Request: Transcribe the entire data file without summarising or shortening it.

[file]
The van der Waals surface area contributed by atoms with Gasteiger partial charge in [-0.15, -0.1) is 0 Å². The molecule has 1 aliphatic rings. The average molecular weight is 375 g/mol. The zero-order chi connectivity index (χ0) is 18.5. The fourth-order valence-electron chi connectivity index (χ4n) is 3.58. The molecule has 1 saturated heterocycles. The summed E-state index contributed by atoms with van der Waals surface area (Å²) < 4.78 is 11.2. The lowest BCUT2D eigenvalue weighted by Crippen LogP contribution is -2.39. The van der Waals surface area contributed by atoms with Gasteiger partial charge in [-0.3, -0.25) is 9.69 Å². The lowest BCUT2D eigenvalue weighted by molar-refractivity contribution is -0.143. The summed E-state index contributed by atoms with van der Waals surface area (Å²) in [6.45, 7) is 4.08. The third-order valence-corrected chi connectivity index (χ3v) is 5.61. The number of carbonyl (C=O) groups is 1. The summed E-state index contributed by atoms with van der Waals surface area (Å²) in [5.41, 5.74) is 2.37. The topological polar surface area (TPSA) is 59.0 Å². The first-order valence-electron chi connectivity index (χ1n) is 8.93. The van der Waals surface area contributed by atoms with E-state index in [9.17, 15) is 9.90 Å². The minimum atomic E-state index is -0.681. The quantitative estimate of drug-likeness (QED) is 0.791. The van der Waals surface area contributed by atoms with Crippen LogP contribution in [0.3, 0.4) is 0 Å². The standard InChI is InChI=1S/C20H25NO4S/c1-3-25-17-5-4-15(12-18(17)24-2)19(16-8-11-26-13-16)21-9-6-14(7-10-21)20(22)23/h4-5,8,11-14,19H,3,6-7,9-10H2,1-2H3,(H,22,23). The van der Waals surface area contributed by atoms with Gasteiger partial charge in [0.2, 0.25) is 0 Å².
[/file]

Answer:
The van der Waals surface area contributed by atoms with Gasteiger partial charge in [-0.15, -0.1) is 0 Å². The molecule has 1 aliphatic rings. The average molecular weight is 375 g/mol. The zero-order chi connectivity index (χ0) is 18.5. The fourth-order valence-electron chi connectivity index (χ4n) is 3.58. The molecule has 1 saturated heterocycles. The summed E-state index contributed by atoms with van der Waals surface area (Å²) < 4.78 is 11.2. The lowest BCUT2D eigenvalue weighted by Crippen LogP contribution is -2.39. The van der Waals surface area contributed by atoms with Gasteiger partial charge in [-0.3, -0.25) is 9.69 Å². The lowest BCUT2D eigenvalue weighted by molar-refractivity contribution is -0.143. The summed E-state index contributed by atoms with van der Waals surface area (Å²) in [6.45, 7) is 4.08. The third-order valence-corrected chi connectivity index (χ3v) is 5.61. The number of carbonyl (C=O) groups is 1. The summed E-state index contributed by atoms with van der Waals surface area (Å²) in [5.41, 5.74) is 2.37. The topological polar surface area (TPSA) is 59.0 Å². The first-order valence-electron chi connectivity index (χ1n) is 8.93. The van der Waals surface area contributed by atoms with E-state index in [9.17, 15) is 9.90 Å². The minimum atomic E-state index is -0.681. The quantitative estimate of drug-likeness (QED) is 0.791. The van der Waals surface area contributed by atoms with Crippen LogP contribution in [0.3, 0.4) is 0 Å². The standard InChI is InChI=1S/C20H25NO4S/c1-3-25-17-5-4-15(12-18(17)24-2)19(16-8-11-26-13-16)21-9-6-14(7-10-21)20(22)23/h4-5,8,11-14,19H,3,6-7,9-10H2,1-2H3,(H,22,23). The van der Waals surface area contributed by atoms with Gasteiger partial charge in [0.2, 0.25) is 0 Å².